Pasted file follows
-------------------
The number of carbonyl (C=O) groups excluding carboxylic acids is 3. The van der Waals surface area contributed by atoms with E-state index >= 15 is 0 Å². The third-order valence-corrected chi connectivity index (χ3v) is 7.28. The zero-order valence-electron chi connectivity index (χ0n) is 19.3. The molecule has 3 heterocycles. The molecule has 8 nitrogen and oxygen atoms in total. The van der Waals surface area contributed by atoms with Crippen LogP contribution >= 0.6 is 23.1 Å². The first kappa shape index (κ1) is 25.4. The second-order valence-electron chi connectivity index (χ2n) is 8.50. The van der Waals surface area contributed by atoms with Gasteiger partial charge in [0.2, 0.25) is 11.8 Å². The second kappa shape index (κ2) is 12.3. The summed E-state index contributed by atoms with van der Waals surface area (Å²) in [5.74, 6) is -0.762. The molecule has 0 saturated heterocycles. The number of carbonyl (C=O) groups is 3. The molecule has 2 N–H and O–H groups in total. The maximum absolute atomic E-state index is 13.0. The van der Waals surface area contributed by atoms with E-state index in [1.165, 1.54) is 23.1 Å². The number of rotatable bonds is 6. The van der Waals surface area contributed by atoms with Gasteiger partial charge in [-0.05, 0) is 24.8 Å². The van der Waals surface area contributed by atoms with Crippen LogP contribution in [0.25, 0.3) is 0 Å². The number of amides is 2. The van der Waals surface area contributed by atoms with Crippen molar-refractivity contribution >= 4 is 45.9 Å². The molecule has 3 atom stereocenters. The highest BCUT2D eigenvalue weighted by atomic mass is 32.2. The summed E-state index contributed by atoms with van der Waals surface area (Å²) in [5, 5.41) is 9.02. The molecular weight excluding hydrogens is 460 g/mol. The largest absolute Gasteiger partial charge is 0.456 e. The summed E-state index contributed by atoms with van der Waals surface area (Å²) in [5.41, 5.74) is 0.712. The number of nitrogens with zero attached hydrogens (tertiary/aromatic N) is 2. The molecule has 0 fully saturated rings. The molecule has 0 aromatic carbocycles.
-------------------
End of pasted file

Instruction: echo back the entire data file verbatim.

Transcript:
The number of carbonyl (C=O) groups excluding carboxylic acids is 3. The van der Waals surface area contributed by atoms with E-state index >= 15 is 0 Å². The third-order valence-corrected chi connectivity index (χ3v) is 7.28. The zero-order valence-electron chi connectivity index (χ0n) is 19.3. The molecule has 3 heterocycles. The molecule has 8 nitrogen and oxygen atoms in total. The van der Waals surface area contributed by atoms with Crippen LogP contribution >= 0.6 is 23.1 Å². The first kappa shape index (κ1) is 25.4. The second-order valence-electron chi connectivity index (χ2n) is 8.50. The van der Waals surface area contributed by atoms with Gasteiger partial charge in [0.2, 0.25) is 11.8 Å². The second kappa shape index (κ2) is 12.3. The summed E-state index contributed by atoms with van der Waals surface area (Å²) in [5.74, 6) is -0.762. The molecule has 0 saturated heterocycles. The number of carbonyl (C=O) groups is 3. The molecule has 2 N–H and O–H groups in total. The maximum absolute atomic E-state index is 13.0. The van der Waals surface area contributed by atoms with E-state index in [1.165, 1.54) is 23.1 Å². The number of rotatable bonds is 6. The van der Waals surface area contributed by atoms with Gasteiger partial charge in [-0.05, 0) is 24.8 Å². The van der Waals surface area contributed by atoms with Crippen LogP contribution in [0.25, 0.3) is 0 Å². The number of amides is 2. The van der Waals surface area contributed by atoms with Crippen molar-refractivity contribution >= 4 is 45.9 Å². The molecule has 3 atom stereocenters. The highest BCUT2D eigenvalue weighted by atomic mass is 32.2. The summed E-state index contributed by atoms with van der Waals surface area (Å²) in [5, 5.41) is 9.02. The molecular weight excluding hydrogens is 460 g/mol. The largest absolute Gasteiger partial charge is 0.456 e. The summed E-state index contributed by atoms with van der Waals surface area (Å²) in [5.41, 5.74) is 0.712. The number of nitrogens with zero attached hydrogens (tertiary/aromatic N) is 2. The molecule has 0 fully saturated rings. The molecule has 0 aromatic carbocycles.